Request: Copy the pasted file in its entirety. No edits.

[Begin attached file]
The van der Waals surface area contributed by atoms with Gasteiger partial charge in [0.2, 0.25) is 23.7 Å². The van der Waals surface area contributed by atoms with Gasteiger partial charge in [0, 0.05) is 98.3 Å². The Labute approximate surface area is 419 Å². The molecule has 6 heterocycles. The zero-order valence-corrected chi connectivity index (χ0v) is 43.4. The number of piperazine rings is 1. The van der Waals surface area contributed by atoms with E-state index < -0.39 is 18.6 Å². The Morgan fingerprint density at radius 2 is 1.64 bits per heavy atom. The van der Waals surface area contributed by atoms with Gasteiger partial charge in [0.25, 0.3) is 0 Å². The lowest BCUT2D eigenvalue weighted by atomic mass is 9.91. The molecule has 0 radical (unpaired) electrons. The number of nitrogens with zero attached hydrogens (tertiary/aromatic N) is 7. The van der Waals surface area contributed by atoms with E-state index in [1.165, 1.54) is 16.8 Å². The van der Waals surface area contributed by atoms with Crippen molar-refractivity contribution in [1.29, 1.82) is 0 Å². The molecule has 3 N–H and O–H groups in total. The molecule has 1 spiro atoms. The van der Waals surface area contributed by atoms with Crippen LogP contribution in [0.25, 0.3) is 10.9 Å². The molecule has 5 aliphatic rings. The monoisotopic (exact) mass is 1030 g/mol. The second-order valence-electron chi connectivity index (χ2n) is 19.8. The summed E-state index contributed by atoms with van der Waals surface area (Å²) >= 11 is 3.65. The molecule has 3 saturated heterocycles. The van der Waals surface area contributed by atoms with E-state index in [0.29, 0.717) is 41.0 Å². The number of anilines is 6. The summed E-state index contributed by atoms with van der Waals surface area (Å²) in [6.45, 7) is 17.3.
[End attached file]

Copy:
The van der Waals surface area contributed by atoms with Gasteiger partial charge in [0.2, 0.25) is 23.7 Å². The van der Waals surface area contributed by atoms with Gasteiger partial charge in [0, 0.05) is 98.3 Å². The Labute approximate surface area is 419 Å². The molecule has 6 heterocycles. The zero-order valence-corrected chi connectivity index (χ0v) is 43.4. The number of piperazine rings is 1. The van der Waals surface area contributed by atoms with E-state index < -0.39 is 18.6 Å². The Morgan fingerprint density at radius 2 is 1.64 bits per heavy atom. The van der Waals surface area contributed by atoms with Gasteiger partial charge in [0.25, 0.3) is 0 Å². The lowest BCUT2D eigenvalue weighted by atomic mass is 9.91. The molecule has 0 radical (unpaired) electrons. The number of nitrogens with zero attached hydrogens (tertiary/aromatic N) is 7. The van der Waals surface area contributed by atoms with E-state index in [1.165, 1.54) is 16.8 Å². The van der Waals surface area contributed by atoms with Crippen molar-refractivity contribution in [1.29, 1.82) is 0 Å². The molecule has 3 N–H and O–H groups in total. The molecule has 1 spiro atoms. The van der Waals surface area contributed by atoms with Crippen LogP contribution in [0.25, 0.3) is 10.9 Å². The molecule has 5 aliphatic rings. The monoisotopic (exact) mass is 1030 g/mol. The second-order valence-electron chi connectivity index (χ2n) is 19.8. The summed E-state index contributed by atoms with van der Waals surface area (Å²) >= 11 is 3.65. The molecule has 3 saturated heterocycles. The van der Waals surface area contributed by atoms with E-state index in [0.29, 0.717) is 41.0 Å². The number of anilines is 6. The summed E-state index contributed by atoms with van der Waals surface area (Å²) in [6.45, 7) is 17.3.